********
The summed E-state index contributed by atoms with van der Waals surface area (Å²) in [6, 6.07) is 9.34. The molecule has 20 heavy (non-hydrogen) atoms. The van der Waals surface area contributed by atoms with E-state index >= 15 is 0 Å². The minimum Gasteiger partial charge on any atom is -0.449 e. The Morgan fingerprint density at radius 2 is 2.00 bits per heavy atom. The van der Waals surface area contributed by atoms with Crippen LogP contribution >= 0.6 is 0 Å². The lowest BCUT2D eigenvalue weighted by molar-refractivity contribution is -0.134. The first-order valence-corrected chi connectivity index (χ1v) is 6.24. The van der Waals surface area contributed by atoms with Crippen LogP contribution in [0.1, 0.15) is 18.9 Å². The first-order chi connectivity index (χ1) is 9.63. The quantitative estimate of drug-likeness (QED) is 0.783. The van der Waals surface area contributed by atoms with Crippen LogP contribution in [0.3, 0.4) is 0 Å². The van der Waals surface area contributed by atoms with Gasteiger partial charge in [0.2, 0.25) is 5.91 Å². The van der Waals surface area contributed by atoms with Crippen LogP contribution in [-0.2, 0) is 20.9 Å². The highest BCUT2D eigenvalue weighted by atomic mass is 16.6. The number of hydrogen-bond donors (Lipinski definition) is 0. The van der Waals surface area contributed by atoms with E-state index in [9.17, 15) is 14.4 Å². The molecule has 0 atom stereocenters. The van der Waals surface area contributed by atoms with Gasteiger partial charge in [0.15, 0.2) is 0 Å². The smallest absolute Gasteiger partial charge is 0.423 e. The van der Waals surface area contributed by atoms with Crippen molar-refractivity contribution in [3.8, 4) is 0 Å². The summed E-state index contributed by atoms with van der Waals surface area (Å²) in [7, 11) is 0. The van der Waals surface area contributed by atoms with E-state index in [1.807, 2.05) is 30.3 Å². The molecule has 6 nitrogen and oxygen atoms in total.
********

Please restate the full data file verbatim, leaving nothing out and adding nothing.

The summed E-state index contributed by atoms with van der Waals surface area (Å²) in [6, 6.07) is 9.34. The molecule has 20 heavy (non-hydrogen) atoms. The van der Waals surface area contributed by atoms with E-state index >= 15 is 0 Å². The minimum Gasteiger partial charge on any atom is -0.449 e. The Morgan fingerprint density at radius 2 is 2.00 bits per heavy atom. The van der Waals surface area contributed by atoms with Crippen LogP contribution >= 0.6 is 0 Å². The lowest BCUT2D eigenvalue weighted by molar-refractivity contribution is -0.134. The first-order valence-corrected chi connectivity index (χ1v) is 6.24. The van der Waals surface area contributed by atoms with Crippen LogP contribution in [0.1, 0.15) is 18.9 Å². The first-order chi connectivity index (χ1) is 9.63. The quantitative estimate of drug-likeness (QED) is 0.783. The van der Waals surface area contributed by atoms with Crippen LogP contribution in [0.3, 0.4) is 0 Å². The van der Waals surface area contributed by atoms with Gasteiger partial charge in [0.2, 0.25) is 5.91 Å². The van der Waals surface area contributed by atoms with Crippen LogP contribution in [-0.2, 0) is 20.9 Å². The highest BCUT2D eigenvalue weighted by atomic mass is 16.6. The number of hydrogen-bond donors (Lipinski definition) is 0. The van der Waals surface area contributed by atoms with E-state index in [9.17, 15) is 14.4 Å². The molecule has 0 atom stereocenters. The van der Waals surface area contributed by atoms with Gasteiger partial charge in [0.15, 0.2) is 0 Å². The smallest absolute Gasteiger partial charge is 0.423 e. The van der Waals surface area contributed by atoms with Crippen molar-refractivity contribution in [3.8, 4) is 0 Å². The summed E-state index contributed by atoms with van der Waals surface area (Å²) in [7, 11) is 0. The van der Waals surface area contributed by atoms with E-state index in [1.807, 2.05) is 30.3 Å². The molecule has 6 nitrogen and oxygen atoms in total.